Infection prevention and control measures in practices of the Swiss sentinel network during seasonal influenza epidemics

J Hosp Infect. 2020 Sep 3;S0195-6701(20)30414-X. doi: 10.1016/j.jhin.2020.08.026. Online ahead of print.


Background: There is limited data about healthcare influenza transmission in the context of primary care practices, despite the fact that a significant proportion of the population consults their primary care physician for an influenza-like illness every year.

Aim: We aimed to describe the use of influenza prevention and control methods in private practices of the Swiss sentinel network.

Methods: This online cross-sectional survey collected data about infection prevention and control measures in the 166 private practices of the Swiss sentinel surveillance network during the 2018-19 influenza season. Questions pertained to the practice setting, infection prevention and control recommendations, influenza vaccination of the physicians and their employees, adhesion to hand hygiene, and mask wearing.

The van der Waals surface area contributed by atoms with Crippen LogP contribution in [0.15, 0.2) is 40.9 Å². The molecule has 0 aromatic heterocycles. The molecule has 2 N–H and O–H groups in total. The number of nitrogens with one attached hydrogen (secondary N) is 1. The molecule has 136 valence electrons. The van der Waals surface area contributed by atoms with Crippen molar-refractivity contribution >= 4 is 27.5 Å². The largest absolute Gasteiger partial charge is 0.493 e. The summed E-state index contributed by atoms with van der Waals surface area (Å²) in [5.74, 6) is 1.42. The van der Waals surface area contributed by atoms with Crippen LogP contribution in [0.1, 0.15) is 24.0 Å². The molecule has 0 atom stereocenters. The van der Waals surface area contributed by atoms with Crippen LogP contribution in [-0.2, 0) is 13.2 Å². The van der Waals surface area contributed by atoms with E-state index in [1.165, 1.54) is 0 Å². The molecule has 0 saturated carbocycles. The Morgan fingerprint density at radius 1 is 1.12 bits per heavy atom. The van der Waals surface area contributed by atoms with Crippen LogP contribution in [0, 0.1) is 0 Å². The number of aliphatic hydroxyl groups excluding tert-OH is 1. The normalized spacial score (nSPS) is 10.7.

Findings: Among the 122 practices that answered (response rate 73.5%), 90.2% of the responding physicians were themselves vaccinated, and 46.7% (56/120) estimated their staff vaccination coverage to be above 60%, although it was offered to employees in all practices. Most practices (68, 55.7%) had no specific recommendations for their staff concerning mask wearing. Most physicians reported washing or disinfecting their hands before examining a patient (91, 74.6%), after examination (110, 90.2%) and before a medical procedure (112, 91.8%). However, this rate decreased regarding arrival at the practice (78, 63.9%) or leaving it (83, 68.0%).

Conclusion: Most physicians of the Sentinella network are themselves vaccinated. However, the vaccination rates among employees are low, despite vaccine availability. Hand hygiene measures were also sub-optimal. These results warrant further efforts to implement infection prevention and control measures in the ambulatory setting.

Keywords: Influenza; Prevention and Infection Control Measures; Primary Care; Vaccination.